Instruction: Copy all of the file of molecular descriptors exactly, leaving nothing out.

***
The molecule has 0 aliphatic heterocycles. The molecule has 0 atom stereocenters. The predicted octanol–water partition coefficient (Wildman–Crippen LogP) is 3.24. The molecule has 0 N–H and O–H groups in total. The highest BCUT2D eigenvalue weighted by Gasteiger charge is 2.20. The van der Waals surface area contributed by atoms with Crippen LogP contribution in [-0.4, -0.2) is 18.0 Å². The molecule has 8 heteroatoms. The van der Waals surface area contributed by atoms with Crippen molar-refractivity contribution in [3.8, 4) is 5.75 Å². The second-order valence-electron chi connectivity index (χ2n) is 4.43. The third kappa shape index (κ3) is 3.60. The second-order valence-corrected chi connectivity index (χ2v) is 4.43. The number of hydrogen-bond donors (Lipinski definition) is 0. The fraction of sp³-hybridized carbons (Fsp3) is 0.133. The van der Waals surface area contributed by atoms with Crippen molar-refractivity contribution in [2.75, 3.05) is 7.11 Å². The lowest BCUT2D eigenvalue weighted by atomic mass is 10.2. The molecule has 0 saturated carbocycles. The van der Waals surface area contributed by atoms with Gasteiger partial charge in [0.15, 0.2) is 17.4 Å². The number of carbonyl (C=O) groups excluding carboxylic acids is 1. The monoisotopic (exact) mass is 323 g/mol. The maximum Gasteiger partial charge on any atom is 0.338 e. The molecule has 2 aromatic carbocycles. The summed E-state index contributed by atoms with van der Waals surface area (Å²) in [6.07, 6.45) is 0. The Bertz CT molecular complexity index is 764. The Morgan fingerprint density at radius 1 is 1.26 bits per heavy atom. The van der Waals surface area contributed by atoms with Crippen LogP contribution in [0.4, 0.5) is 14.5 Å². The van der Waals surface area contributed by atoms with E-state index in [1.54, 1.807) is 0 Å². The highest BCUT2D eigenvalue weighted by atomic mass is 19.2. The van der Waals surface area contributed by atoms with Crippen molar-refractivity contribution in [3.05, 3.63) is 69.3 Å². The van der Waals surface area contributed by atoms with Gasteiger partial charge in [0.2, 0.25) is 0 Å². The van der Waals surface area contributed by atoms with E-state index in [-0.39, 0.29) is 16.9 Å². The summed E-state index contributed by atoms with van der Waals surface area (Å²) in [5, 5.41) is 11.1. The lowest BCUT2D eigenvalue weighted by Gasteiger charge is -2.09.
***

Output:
The molecule has 0 aliphatic heterocycles. The molecule has 0 atom stereocenters. The predicted octanol–water partition coefficient (Wildman–Crippen LogP) is 3.24. The molecule has 0 N–H and O–H groups in total. The highest BCUT2D eigenvalue weighted by Gasteiger charge is 2.20. The van der Waals surface area contributed by atoms with Crippen LogP contribution in [-0.4, -0.2) is 18.0 Å². The molecule has 8 heteroatoms. The van der Waals surface area contributed by atoms with Crippen molar-refractivity contribution in [3.8, 4) is 5.75 Å². The second-order valence-electron chi connectivity index (χ2n) is 4.43. The third kappa shape index (κ3) is 3.60. The second-order valence-corrected chi connectivity index (χ2v) is 4.43. The number of hydrogen-bond donors (Lipinski definition) is 0. The fraction of sp³-hybridized carbons (Fsp3) is 0.133. The van der Waals surface area contributed by atoms with Crippen molar-refractivity contribution in [2.75, 3.05) is 7.11 Å². The lowest BCUT2D eigenvalue weighted by atomic mass is 10.2. The molecule has 0 saturated carbocycles. The van der Waals surface area contributed by atoms with Gasteiger partial charge in [0.15, 0.2) is 17.4 Å². The number of carbonyl (C=O) groups excluding carboxylic acids is 1. The monoisotopic (exact) mass is 323 g/mol. The maximum Gasteiger partial charge on any atom is 0.338 e. The molecule has 2 aromatic carbocycles. The summed E-state index contributed by atoms with van der Waals surface area (Å²) in [6.07, 6.45) is 0. The Bertz CT molecular complexity index is 764. The Morgan fingerprint density at radius 1 is 1.26 bits per heavy atom. The van der Waals surface area contributed by atoms with Crippen LogP contribution in [0.4, 0.5) is 14.5 Å². The van der Waals surface area contributed by atoms with E-state index in [1.54, 1.807) is 0 Å². The highest BCUT2D eigenvalue weighted by atomic mass is 19.2. The van der Waals surface area contributed by atoms with Crippen molar-refractivity contribution in [3.05, 3.63) is 69.3 Å². The van der Waals surface area contributed by atoms with Gasteiger partial charge in [0.2, 0.25) is 0 Å². The van der Waals surface area contributed by atoms with E-state index in [-0.39, 0.29) is 16.9 Å². The summed E-state index contributed by atoms with van der Waals surface area (Å²) in [5, 5.41) is 11.1. The lowest BCUT2D eigenvalue weighted by Gasteiger charge is -2.09.